The colonoscopy procedure is a cancer-screening test. Cancer can be fatal. But if tests detect it early on then therapy and medicines can help you combat this disorder.
Cancers of the colon and rectum are some of the most common forms of cancer. And that is why doctors recommend colonoscopy which can predict if these cancers are beginning to set in. Keep reading to know more about why you may need it, what to expect and if there are any associated risks.
Why is colonoscopy done?
Once you reach your 50s, your chances of contracting colorectal cancer goes up significantly. That is why your doctor may suggest a colonoscopy procedure just to rule out that possibility. This test becomes imperative if you have a family history of colon or rectal cancers. In such cases, it is a preventive measure your doctor will recommend once in a few years.
Quite a few adults have bumps or polyps in the colon or rectum. They are usually benign. But some polyps called adenomas are dangerous. They may turn cancerous. And when they do, you will see symptoms such as intense abdominal pain, bleeding from the rectum, chronic constipation or diarrhoea, abdominal cramps, flatulence.
If you’ve had surgery to remove a polyp, your doctor might ask you to undergo a colonoscopy to ensure there are no more polyps left or no new ones have developed.
Are colonoscopies safe?
Colonoscopy is an innocuous procedure. There are seldom, if ever, any complications. But you should still know about the following risks:
- You might experience a little bit of bleeding from the site where the polyp was removed or a tissue sample collected
- A tear along the wall of the colon or rectum
How to prepare for a colonoscopy?
There are a few measures that you will have to adopt in the days leading up to the colonoscopy procedure. Your bowels have to be absolutely clean. Any faecal matter left behind may obstruct the doctor’s view when the procedure is being performed. That is why you will have to-
- Follow a special diet: you will have to be on a fibre-rich diet for a few days. Fibres ensure bowel movement.
- You will only be drinking fluids the day before the procedure.
- You will have to take a laxative to ensure your bowels are cleared before the doctor commences with colonoscopy.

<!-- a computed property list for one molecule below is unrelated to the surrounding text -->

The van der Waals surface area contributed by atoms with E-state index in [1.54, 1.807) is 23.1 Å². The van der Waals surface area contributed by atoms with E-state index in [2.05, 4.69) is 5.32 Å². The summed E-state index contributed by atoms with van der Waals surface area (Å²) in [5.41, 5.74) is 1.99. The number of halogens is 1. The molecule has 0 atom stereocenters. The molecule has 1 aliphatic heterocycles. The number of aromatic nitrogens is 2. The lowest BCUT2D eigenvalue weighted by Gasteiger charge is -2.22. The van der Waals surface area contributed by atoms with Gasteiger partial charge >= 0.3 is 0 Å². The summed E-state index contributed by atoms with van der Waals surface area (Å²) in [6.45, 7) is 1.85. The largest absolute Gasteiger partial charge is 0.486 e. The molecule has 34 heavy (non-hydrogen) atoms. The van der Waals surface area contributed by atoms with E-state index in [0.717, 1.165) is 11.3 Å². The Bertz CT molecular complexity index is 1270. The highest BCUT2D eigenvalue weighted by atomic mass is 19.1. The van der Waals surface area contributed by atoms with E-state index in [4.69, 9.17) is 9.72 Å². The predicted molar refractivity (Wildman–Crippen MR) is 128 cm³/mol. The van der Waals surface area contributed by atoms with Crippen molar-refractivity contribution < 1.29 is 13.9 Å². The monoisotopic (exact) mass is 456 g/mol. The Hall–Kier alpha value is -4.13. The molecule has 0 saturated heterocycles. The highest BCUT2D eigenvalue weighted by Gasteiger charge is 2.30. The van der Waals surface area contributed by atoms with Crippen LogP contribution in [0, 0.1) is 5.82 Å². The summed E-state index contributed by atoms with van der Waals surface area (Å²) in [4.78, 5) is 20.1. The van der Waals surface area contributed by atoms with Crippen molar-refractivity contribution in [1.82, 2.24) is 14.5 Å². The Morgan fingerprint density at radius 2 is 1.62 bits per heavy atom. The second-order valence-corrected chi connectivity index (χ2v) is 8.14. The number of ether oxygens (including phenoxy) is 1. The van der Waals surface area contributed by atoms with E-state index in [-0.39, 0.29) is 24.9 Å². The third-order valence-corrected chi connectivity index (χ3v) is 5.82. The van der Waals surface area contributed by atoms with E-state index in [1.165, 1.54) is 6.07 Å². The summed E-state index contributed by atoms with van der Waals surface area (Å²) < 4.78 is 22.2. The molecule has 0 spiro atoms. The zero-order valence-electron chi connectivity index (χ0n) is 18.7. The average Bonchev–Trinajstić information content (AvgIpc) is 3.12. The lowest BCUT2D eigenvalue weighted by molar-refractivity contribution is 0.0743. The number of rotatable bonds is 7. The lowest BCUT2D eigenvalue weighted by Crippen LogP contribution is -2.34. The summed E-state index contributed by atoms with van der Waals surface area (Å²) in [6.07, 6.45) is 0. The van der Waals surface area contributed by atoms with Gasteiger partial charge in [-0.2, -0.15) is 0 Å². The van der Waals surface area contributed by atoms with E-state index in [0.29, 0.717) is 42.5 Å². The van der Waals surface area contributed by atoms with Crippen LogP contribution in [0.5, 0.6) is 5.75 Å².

- You might opt for an OTC enema kit.
- If you are taking medicines for diabetes, heart disorders, hypertension, lung problems or allergies, then you should inform your doctor because your dosage might have to be tweaked.
What happens during the procedure?
The doctor will administer a sedative. You may also be given pain medication to dull any discomfort you are likely to feel. You will have to lie on your side and draw your knees up to your chest. Then the doctor will push a colonoscope through your rectum and into your colon. The colonoscope is fitted with a lighted camera that allows the doctor to see the inside of your colon and a tube that the doctor uses to pump in carbon dioxide to inflate the colon. This might make you feel a little cramped and give you the urge to want to defecate.
Then minute surgical instruments too will be introduced into your colon with which the doctor will collect a tissue sample or amputate a polyp.
How long does a colonoscopy take?
Colonoscopy is a keyhole procedure, so it doesn’t take much time. The whole procedure shouldn’t take more than 60 minutes.
What to expect after a colonoscopy?
You may bleed a little during your bowel movements after the procedure. That is nothing to worry about. But if bleeding does not cease within a few days, talk to your doctor. Your doctor will also suggest medicines to help you deal with post-operative pain. You will be able to return to your usual routine in about 2 weeks.
Colonoscopy is a safe procedure that can save you from a dangerous ailment. Let your doctor talk you through it so that you can understand what it entails.
There are often a lot of confusions and misconceptions around the primary birthing methods which are a Normal delivery by Vaginal birth and a Surgical delivery by Caesarean section. This particular infographic titled ‘Know the Difference between a Normal and a C-Section Delivery’ has been meticulously curated to clear all your queries on this topic. We also take a look at the Pros and Cons of both these methods and how they affect the health and wellbeing of both – the mother and the baby. Read on to stay informed!